Trump and Manufacturing
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Unwelcomed and Undervalued: The Trouble with Auto Tariffs

Poke a friend in the eye with a stick—and when you need them down the road, don’t assume they will support you.

I try to base my positions on facts and practicality rather than emotions and politics. While I believe that in addition to tariffs, there are other approaches that could help achieve trade parity with China, I fully support the tariffs that have been applied.

China has been operating outside of the commonly accepted boundaries of international trade for almost three decades, and there deserves to be a reckoning. A reckoning that standard free trade won’t bring about.

I also don’t blindly follow leadership, whether it be in a corporate or political setting. And I think that the position the current U.S. administration has taken—that tariffs on European Union and Japanese automobile imports may be necessary to our national security—is one case where independent thinking is appropriate.

First, let’s be honest. Citing national security is just a convenient excuse to justify automotive tariffs. It is the same for the tariffs the U.S. imposed on all steel and aluminum imports. In the case of Canada—which historically has had an even balance of trade with the United States—the U.S. put tariffs in place for over a year on their steel and aluminum exports. I wonder what has changed relative to “threats to our national security” that the administration now feels those tariffs on Canada are not needed.

It is pretty obvious that the basis of the United States’ current trade strategy is to use tariffs as a regular practice to gain a competitive trade advantage outside the realm of free market economics.  If you don’t see it that way, be assured that our allies do.  And the irony in all of this is that—unlike in the case of trade with China—the free market has been effective in leveling the playing field with automobile manufacturing. Please hear me out on this.

Foreign manufacturers are producing the vast majority of the cars they sell to our domestic market in the United States. That wasn’t the case 30 to 40 years ago.

Since then, between final assembly and components production, Honda has opened a dozen manufacturing facilities in our country. Toyota has opened up 10. To boot, both of these firms have a corporate policy of sourcing locally to their factories and have done so in the United States. For some models, over 90% of Honda’s and Toyota’s annual “buy” is sourced from suppliers located in this country. So, in addition to the thousands of Americans directly employed by these two companies, there are another three to four American workers employed by their domestic supply chains.

Read more Supply Chain Initiative columns by Paul Ericksen

In addition, the following foreign automobile manufacturers also have final assembly facilities based in the United States:

  • BMW—South Carolina
  • Mercedes Benz—Alabama
  • Hyundai—Alabama and Georgia
  • Kia—Georgia
  • Nissan—Tennessee and Mississippi
  • Subaru—Indiana
  • Volkswagen—Tennessee
  • Volvo—South Carolina

These companies opened plants in our country for business reasons; it makes economic sense to manufacture in your major markets. I don’t really know what more you could expect from the influence of free-market economics than the result detailed above.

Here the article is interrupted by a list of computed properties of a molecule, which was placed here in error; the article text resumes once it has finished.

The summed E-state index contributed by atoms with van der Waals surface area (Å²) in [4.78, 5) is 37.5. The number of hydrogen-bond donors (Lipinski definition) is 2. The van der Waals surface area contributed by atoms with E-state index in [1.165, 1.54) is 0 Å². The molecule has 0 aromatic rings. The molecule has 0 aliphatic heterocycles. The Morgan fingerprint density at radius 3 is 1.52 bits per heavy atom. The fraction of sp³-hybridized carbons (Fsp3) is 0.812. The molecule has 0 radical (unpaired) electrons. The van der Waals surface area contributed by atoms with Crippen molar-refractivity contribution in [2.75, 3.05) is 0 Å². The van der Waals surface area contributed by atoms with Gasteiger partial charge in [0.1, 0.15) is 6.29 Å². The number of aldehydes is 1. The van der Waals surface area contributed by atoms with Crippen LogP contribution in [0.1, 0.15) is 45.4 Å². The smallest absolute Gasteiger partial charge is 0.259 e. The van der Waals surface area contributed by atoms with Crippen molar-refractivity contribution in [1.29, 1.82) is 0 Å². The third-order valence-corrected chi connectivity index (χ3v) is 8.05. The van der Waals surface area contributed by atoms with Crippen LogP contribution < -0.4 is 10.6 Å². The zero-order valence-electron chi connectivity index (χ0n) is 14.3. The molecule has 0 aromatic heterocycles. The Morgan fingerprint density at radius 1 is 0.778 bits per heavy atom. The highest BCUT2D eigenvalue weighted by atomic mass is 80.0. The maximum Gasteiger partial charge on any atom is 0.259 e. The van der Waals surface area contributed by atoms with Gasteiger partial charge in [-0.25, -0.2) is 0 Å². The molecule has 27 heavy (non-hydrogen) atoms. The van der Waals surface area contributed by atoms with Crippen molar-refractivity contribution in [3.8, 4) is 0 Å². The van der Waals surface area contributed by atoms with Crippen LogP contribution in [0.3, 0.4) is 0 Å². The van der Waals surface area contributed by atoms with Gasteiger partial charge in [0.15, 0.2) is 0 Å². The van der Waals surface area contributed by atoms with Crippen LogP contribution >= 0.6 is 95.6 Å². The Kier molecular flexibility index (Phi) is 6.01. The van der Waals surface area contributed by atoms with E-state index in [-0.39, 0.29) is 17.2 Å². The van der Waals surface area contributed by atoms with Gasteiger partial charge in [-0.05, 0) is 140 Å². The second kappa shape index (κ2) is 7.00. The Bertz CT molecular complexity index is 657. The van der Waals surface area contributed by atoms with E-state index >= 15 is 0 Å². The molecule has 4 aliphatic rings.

Yet, as was reported last week, Toyota has written the President saying that it regards the administration’s tariff threat as a message that;

“Our investments are not welcomed, and the contributions from each of our employees across America are not valued.”

Is that really the message we want to send to foreign companies that have invested heavily in our country and employ substantial numbers of our citizens? Probably not.

Further, in another article last week, it was reported that over the last six months, the major automobile manufacturers have laid off in total 38,000 workers globally. That number is anticipated to increase over the coming year. Imposing tariffs on an industry already struggling will, over time, negatively impact all companies in that industry. If you doubt this, Google the Smoot-Hawley Tariff Act and see how it pushed a world that was already experiencing a major recession into a prolonged depression.

Threatening or placing tariffs on automobiles at this time is not only irresponsible, it’s unnecessary. Poke a friend in the eye with a stick—and when you need them down the road, don’t assume they will support you.

I’m not sure what end game the current administration has for trade, but from all appearances, it seems as if they would like to see all goods purchased in this country manufactured here. You can be assured that should that occur to any meaningful extent, other countries will respond in kind, which will have significantly negative impact on international trade and their supply chains. This would be a very bad development for all countries.

A final thought on this subject. First, while Toyota and Honda—in support of their U.S.-based final assembly facilities—are sourcing 90%-plus of their annual purchases in this country, what have the U.S. automobile manufacturers been doing? The answer is that a high percentage of their annual spend is with overseas sources, many located in China. If anything, U.S. automotive companies sourcing overseas are much more a threat to our national security than foreign-owned automobile manufacturers.

Paul Ericksen is IndustryWeek’s supply chain advisor. He has 38 years of experience in industry, primarily in supply management at two large original equipment manufacturers. 

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